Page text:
Friday, April 21, 2017

Fried Chocolate Ravioli

I made chocolate ravioli a while back. I stufffed them with some of the jellies and preserves I had canned in the fall. They were a disaster. HA! It's not that they didn't taste good. The chocolate pasta was exquisite! The fillings were delectable! I just couldn't figure out how to keep it all together.
First, I tried a simmer, and then a poach. It didn't matter. They fell apart. The fillings leaked everywhere, leaving me with empty pasta shells floating in watered-down fillings. It was inedible. I'm hoping experience and thought has taught me a fix. That will be a future post. 

After a few destructive attempts, and the realization this wasn't going to work, I put the rest in the freezer where they would patiently wait for me to decide what to do with them. Today, I am trying again. I took my carefully wrapped, frozen ravioli out of the freezer. Most of them had broken, so they were unusable. However, I managed to salvage a few.

As they started to thaw, they were sticky. The fillings were wanting to come out of the shells. All I needed was a food glue and I knew I could make something delicious.

So, I mixed some caster sugar and all-purpose flour with some almond flour (because how could almond flour taste anything but good in a dessert?) in one bowl. In another bowl, I whisked up an egg with more caster sugar and some some cream. In a small fryin pan, I melted a little butter with a little olive oil.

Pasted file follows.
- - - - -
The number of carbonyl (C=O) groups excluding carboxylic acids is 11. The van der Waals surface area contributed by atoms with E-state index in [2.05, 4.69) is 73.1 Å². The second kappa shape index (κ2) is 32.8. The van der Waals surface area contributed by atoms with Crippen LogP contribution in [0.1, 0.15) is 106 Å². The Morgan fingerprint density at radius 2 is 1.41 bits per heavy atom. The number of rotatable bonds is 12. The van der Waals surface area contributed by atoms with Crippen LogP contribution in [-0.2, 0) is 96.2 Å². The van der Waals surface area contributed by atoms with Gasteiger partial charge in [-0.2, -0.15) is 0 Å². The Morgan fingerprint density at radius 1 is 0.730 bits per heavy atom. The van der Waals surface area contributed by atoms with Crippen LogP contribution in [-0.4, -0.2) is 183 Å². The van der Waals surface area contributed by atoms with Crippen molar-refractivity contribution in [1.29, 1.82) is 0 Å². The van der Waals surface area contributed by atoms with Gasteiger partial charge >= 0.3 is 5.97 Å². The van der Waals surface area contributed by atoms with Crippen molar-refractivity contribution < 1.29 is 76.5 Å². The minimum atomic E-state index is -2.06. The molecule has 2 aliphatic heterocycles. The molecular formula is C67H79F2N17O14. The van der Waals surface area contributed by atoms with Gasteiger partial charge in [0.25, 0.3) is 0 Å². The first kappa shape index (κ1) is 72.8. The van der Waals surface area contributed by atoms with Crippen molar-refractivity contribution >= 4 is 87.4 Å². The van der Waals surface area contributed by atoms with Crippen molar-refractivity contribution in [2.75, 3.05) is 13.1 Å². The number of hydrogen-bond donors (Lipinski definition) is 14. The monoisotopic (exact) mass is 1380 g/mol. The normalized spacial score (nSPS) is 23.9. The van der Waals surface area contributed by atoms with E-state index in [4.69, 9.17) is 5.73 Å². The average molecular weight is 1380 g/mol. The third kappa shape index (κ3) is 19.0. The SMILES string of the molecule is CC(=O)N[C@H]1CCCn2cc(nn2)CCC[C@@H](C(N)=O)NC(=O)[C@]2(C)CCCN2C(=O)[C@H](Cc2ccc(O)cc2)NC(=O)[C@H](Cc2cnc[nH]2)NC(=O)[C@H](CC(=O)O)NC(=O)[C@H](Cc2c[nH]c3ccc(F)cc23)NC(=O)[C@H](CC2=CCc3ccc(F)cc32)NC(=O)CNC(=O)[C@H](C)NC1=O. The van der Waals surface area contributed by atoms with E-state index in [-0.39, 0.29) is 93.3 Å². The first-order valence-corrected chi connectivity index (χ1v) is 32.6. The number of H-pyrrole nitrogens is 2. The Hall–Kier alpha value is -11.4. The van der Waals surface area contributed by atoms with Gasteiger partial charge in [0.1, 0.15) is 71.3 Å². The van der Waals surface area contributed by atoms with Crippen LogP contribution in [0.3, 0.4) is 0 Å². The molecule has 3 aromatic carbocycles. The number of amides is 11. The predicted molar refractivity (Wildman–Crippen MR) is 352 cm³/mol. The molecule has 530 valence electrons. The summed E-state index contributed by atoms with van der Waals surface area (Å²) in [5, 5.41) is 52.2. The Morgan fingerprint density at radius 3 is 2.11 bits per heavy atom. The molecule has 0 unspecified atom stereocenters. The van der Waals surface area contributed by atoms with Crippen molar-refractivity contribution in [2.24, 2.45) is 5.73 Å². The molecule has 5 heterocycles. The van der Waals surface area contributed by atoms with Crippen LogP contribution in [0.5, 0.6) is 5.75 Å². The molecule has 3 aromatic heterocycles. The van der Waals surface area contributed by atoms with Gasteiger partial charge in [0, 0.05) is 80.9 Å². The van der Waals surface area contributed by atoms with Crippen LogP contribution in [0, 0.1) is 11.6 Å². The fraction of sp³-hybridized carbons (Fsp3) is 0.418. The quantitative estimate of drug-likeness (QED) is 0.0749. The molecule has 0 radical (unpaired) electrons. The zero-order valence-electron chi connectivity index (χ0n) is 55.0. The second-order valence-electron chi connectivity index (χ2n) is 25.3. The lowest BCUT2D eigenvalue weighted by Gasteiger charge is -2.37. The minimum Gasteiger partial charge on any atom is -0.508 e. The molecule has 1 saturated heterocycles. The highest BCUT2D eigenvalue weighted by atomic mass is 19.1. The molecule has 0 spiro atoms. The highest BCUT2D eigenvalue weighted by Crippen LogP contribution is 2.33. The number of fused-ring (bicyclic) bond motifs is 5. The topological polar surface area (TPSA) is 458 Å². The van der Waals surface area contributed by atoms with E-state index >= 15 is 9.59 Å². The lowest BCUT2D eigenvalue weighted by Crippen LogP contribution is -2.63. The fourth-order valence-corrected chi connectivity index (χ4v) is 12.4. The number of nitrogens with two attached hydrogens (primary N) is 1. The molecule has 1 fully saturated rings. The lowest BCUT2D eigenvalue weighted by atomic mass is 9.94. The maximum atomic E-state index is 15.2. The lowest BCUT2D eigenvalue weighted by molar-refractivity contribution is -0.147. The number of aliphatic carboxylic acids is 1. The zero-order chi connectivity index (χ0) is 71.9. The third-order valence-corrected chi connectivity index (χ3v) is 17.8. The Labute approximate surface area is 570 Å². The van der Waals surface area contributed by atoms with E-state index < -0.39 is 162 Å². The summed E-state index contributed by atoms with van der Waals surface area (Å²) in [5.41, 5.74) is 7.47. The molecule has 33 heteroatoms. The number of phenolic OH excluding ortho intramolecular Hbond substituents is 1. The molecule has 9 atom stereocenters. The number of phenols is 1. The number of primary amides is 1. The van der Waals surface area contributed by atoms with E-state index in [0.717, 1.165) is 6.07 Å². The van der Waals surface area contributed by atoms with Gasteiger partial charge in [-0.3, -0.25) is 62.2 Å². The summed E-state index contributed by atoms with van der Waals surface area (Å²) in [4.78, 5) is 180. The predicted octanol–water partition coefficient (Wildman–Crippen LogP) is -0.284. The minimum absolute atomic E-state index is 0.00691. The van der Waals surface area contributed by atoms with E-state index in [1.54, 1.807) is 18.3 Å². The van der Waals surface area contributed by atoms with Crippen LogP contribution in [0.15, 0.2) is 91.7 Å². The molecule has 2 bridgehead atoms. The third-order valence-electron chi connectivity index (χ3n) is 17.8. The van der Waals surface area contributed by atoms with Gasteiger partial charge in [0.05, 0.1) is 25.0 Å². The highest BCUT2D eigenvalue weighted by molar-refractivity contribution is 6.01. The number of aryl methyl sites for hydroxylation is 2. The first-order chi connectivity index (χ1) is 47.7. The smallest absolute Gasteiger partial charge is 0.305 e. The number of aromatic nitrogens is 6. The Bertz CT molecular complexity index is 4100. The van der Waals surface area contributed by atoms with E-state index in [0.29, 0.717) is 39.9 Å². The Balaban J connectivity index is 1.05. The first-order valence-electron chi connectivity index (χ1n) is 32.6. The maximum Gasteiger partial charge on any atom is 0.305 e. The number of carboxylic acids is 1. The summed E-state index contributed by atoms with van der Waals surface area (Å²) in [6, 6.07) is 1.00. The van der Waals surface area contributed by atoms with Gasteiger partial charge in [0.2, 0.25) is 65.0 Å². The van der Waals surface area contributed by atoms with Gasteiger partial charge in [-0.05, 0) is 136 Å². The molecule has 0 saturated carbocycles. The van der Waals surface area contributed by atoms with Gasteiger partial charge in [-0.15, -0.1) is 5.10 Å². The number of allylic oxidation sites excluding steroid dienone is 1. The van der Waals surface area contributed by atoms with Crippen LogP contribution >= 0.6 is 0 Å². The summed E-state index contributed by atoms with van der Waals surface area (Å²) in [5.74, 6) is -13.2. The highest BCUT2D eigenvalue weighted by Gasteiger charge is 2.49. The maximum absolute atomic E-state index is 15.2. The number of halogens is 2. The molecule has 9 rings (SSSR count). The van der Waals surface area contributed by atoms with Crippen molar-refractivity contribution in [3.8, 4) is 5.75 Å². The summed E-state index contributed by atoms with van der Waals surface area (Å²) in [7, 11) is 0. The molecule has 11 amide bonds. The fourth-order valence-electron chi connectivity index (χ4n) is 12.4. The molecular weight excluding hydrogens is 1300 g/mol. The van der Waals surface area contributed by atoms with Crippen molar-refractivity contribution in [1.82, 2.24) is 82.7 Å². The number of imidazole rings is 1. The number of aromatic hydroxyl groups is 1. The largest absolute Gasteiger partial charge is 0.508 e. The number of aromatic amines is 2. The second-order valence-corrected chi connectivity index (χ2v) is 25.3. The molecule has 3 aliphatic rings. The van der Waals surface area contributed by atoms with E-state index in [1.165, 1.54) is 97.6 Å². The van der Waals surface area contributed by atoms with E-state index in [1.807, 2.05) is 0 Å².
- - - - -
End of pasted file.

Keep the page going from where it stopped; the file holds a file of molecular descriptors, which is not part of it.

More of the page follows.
First, I coated the ravioli in flour. Not hard to do, since it was a little gooey. I was not shy with these coatings.

Next I dipped it in my egg mixture. If the egg slid off the flour, I just kept turning it until it stuck. I want glue.

Another dip into the flour, and it's ready to fry. This last dip took me a minute too, because I wanted the flour to completely cover my egg. I didn't want any of my ravioli showing. I needed a complete coating so that my ravioli didn't fall apart or leak.

After I have coated my ravioli fairly thickly, I fried them in butter and olive oil over medium to medium-high heat. It cooked fairly quickly. About 5 minutes. The bottoms should feel stiff when you slip a spatula under them. If there's any give, fry a little longer.

Give them a flip and fry another 2 minutes. 

Transfer to a wire rack. These look almost burnt, but remember I am using chocolate ravioli. They're perfect.

After I plated, I used a fine grind on some good white chocolate. 

It melted perfectly over the warm ravioli. The touch of white chocolate was an ideal complement to the dark chocolate ravioli. 

I am thankful for the "mistakes" in my kitchen. They usually turn into something better than I could have imagined had I not made the mistake in the first place. This is no different. I really will post a chocolate ravioli recipe in the future, but for now, know that this can be done in a savory way.  I've heard that a certain Italian restaurant chain makes good fried ravioli. I've never had it before, but I imagine it's this easy.

  • 6 frozen sweet ravioli 
  • 1/2 C all purpose flour
  • 1 t caster sugar
  • 1/4 C almond flour
  • *
  • 1egg
  • 2 T cream (milk is fine)
  • 1 t caster sugar
  • *
  • 2 T butter
  • 2 T olive oil
  • *
  • White chocolate (I ran a grater over mine a few times. It doesn't take much)

If you decide to fry a savory ravioli:
  • 6 large frozen ravioli (cheese, sausage, or any dinner ravioli)
  • 1/2 C all purpose flour
  • 1/4 C italian breadcrumbs
  • 1 egg
  • 2 T cream (or milk)
  • 2 T butter
  • 2 T olive oil
  • marinara, for topping

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